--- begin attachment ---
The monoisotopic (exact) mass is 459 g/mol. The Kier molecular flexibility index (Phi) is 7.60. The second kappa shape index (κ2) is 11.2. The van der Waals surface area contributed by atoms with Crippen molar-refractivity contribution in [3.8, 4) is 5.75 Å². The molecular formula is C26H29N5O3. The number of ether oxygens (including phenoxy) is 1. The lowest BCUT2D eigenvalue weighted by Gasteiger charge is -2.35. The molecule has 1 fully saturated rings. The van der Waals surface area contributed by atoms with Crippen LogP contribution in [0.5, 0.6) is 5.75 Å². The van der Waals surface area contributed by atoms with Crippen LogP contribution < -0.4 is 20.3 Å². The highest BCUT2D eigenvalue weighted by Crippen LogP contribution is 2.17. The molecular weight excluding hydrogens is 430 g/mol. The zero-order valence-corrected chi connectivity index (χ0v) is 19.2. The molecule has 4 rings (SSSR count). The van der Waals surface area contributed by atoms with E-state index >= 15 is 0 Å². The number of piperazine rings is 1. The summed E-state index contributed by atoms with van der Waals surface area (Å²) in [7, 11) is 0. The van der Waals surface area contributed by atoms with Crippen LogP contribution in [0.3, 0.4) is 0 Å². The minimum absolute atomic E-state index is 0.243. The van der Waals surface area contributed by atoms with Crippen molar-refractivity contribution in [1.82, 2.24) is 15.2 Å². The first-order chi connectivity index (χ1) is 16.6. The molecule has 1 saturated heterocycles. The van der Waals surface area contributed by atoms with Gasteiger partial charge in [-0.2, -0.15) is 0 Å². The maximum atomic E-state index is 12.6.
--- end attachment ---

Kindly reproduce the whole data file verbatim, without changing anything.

The monoisotopic (exact) mass is 459 g/mol. The Kier molecular flexibility index (Phi) is 7.60. The second kappa shape index (κ2) is 11.2. The van der Waals surface area contributed by atoms with Crippen molar-refractivity contribution in [3.8, 4) is 5.75 Å². The molecular formula is C26H29N5O3. The number of ether oxygens (including phenoxy) is 1. The lowest BCUT2D eigenvalue weighted by Gasteiger charge is -2.35. The molecule has 1 fully saturated rings. The van der Waals surface area contributed by atoms with Crippen LogP contribution in [0.5, 0.6) is 5.75 Å². The van der Waals surface area contributed by atoms with Crippen LogP contribution < -0.4 is 20.3 Å². The highest BCUT2D eigenvalue weighted by Crippen LogP contribution is 2.17. The molecular weight excluding hydrogens is 430 g/mol. The zero-order valence-corrected chi connectivity index (χ0v) is 19.2. The molecule has 4 rings (SSSR count). The van der Waals surface area contributed by atoms with E-state index >= 15 is 0 Å². The number of piperazine rings is 1. The summed E-state index contributed by atoms with van der Waals surface area (Å²) in [7, 11) is 0. The van der Waals surface area contributed by atoms with Crippen LogP contribution in [0.3, 0.4) is 0 Å². The minimum absolute atomic E-state index is 0.243. The van der Waals surface area contributed by atoms with Crippen molar-refractivity contribution in [1.82, 2.24) is 15.2 Å². The first-order chi connectivity index (χ1) is 16.6. The molecule has 1 saturated heterocycles. The van der Waals surface area contributed by atoms with Gasteiger partial charge in [-0.2, -0.15) is 0 Å². The maximum atomic E-state index is 12.6.